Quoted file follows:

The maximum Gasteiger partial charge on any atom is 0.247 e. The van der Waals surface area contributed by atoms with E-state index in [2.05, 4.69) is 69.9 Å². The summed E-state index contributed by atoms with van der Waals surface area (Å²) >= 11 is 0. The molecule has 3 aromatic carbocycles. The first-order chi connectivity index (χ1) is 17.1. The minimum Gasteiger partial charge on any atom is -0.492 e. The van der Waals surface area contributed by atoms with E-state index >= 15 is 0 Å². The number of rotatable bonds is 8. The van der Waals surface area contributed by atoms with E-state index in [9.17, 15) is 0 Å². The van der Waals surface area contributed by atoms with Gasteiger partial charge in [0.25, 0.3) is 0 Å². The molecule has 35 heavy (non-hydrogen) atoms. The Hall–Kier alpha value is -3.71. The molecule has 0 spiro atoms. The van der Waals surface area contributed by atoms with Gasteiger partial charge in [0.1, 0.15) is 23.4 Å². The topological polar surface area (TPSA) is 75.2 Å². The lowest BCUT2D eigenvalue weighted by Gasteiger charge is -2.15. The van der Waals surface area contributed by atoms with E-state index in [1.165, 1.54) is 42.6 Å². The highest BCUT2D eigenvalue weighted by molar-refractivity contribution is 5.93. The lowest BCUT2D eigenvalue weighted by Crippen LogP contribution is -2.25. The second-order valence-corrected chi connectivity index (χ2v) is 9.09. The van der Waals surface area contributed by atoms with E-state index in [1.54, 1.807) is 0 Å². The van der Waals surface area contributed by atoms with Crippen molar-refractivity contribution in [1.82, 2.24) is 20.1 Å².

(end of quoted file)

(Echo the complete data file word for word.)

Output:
The maximum Gasteiger partial charge on any atom is 0.247 e. The van der Waals surface area contributed by atoms with E-state index in [2.05, 4.69) is 69.9 Å². The summed E-state index contributed by atoms with van der Waals surface area (Å²) >= 11 is 0. The molecule has 3 aromatic carbocycles. The first-order chi connectivity index (χ1) is 17.1. The minimum Gasteiger partial charge on any atom is -0.492 e. The van der Waals surface area contributed by atoms with E-state index >= 15 is 0 Å². The number of rotatable bonds is 8. The van der Waals surface area contributed by atoms with E-state index in [9.17, 15) is 0 Å². The van der Waals surface area contributed by atoms with Gasteiger partial charge in [0.25, 0.3) is 0 Å². The molecule has 35 heavy (non-hydrogen) atoms. The Hall–Kier alpha value is -3.71. The molecule has 0 spiro atoms. The van der Waals surface area contributed by atoms with Gasteiger partial charge in [0.1, 0.15) is 23.4 Å². The topological polar surface area (TPSA) is 75.2 Å². The lowest BCUT2D eigenvalue weighted by Gasteiger charge is -2.15. The van der Waals surface area contributed by atoms with E-state index in [1.165, 1.54) is 42.6 Å². The highest BCUT2D eigenvalue weighted by molar-refractivity contribution is 5.93. The lowest BCUT2D eigenvalue weighted by Crippen LogP contribution is -2.25. The second-order valence-corrected chi connectivity index (χ2v) is 9.09. The van der Waals surface area contributed by atoms with E-state index in [1.54, 1.807) is 0 Å². The van der Waals surface area contributed by atoms with Crippen molar-refractivity contribution in [1.82, 2.24) is 20.1 Å².